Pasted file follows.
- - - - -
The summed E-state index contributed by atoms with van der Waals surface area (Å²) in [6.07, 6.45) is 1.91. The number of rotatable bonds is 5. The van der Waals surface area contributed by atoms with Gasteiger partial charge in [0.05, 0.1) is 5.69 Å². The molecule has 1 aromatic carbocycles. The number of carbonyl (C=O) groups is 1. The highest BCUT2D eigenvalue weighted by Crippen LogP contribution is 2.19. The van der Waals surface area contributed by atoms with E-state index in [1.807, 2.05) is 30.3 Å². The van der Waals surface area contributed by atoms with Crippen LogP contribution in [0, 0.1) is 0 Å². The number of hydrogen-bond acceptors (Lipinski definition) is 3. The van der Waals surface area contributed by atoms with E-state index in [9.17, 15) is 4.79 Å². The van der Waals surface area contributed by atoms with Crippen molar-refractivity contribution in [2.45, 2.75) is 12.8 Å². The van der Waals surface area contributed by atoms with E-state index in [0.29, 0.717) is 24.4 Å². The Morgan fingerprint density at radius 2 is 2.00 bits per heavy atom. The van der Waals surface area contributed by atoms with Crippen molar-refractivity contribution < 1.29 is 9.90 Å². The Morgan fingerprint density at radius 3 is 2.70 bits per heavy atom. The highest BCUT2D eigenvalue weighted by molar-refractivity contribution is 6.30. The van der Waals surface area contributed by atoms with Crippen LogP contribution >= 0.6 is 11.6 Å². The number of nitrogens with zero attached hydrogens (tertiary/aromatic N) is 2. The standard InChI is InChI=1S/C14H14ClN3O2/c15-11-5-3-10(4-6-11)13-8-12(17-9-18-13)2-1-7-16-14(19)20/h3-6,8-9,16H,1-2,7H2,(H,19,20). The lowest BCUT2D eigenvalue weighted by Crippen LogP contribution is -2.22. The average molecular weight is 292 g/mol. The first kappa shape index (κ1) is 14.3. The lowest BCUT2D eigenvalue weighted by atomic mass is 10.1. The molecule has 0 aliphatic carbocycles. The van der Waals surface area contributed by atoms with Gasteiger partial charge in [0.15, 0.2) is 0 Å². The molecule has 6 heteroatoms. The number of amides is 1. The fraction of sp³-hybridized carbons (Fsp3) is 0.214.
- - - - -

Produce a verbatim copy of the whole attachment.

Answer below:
The summed E-state index contributed by atoms with van der Waals surface area (Å²) in [6.07, 6.45) is 1.91. The number of rotatable bonds is 5. The van der Waals surface area contributed by atoms with Gasteiger partial charge in [0.05, 0.1) is 5.69 Å². The molecule has 1 aromatic carbocycles. The number of carbonyl (C=O) groups is 1. The highest BCUT2D eigenvalue weighted by Crippen LogP contribution is 2.19. The van der Waals surface area contributed by atoms with E-state index in [1.807, 2.05) is 30.3 Å². The van der Waals surface area contributed by atoms with Crippen LogP contribution in [0, 0.1) is 0 Å². The number of hydrogen-bond acceptors (Lipinski definition) is 3. The van der Waals surface area contributed by atoms with E-state index in [9.17, 15) is 4.79 Å². The van der Waals surface area contributed by atoms with Crippen molar-refractivity contribution in [2.45, 2.75) is 12.8 Å². The van der Waals surface area contributed by atoms with E-state index in [0.29, 0.717) is 24.4 Å². The Morgan fingerprint density at radius 2 is 2.00 bits per heavy atom. The van der Waals surface area contributed by atoms with Crippen molar-refractivity contribution < 1.29 is 9.90 Å². The Morgan fingerprint density at radius 3 is 2.70 bits per heavy atom. The highest BCUT2D eigenvalue weighted by molar-refractivity contribution is 6.30. The van der Waals surface area contributed by atoms with Crippen LogP contribution >= 0.6 is 11.6 Å². The number of nitrogens with zero attached hydrogens (tertiary/aromatic N) is 2. The standard InChI is InChI=1S/C14H14ClN3O2/c15-11-5-3-10(4-6-11)13-8-12(17-9-18-13)2-1-7-16-14(19)20/h3-6,8-9,16H,1-2,7H2,(H,19,20). The lowest BCUT2D eigenvalue weighted by Crippen LogP contribution is -2.22. The average molecular weight is 292 g/mol. The first kappa shape index (κ1) is 14.3. The lowest BCUT2D eigenvalue weighted by atomic mass is 10.1. The molecule has 0 aliphatic carbocycles. The van der Waals surface area contributed by atoms with Gasteiger partial charge in [0.15, 0.2) is 0 Å². The molecule has 6 heteroatoms. The number of amides is 1. The fraction of sp³-hybridized carbons (Fsp3) is 0.214.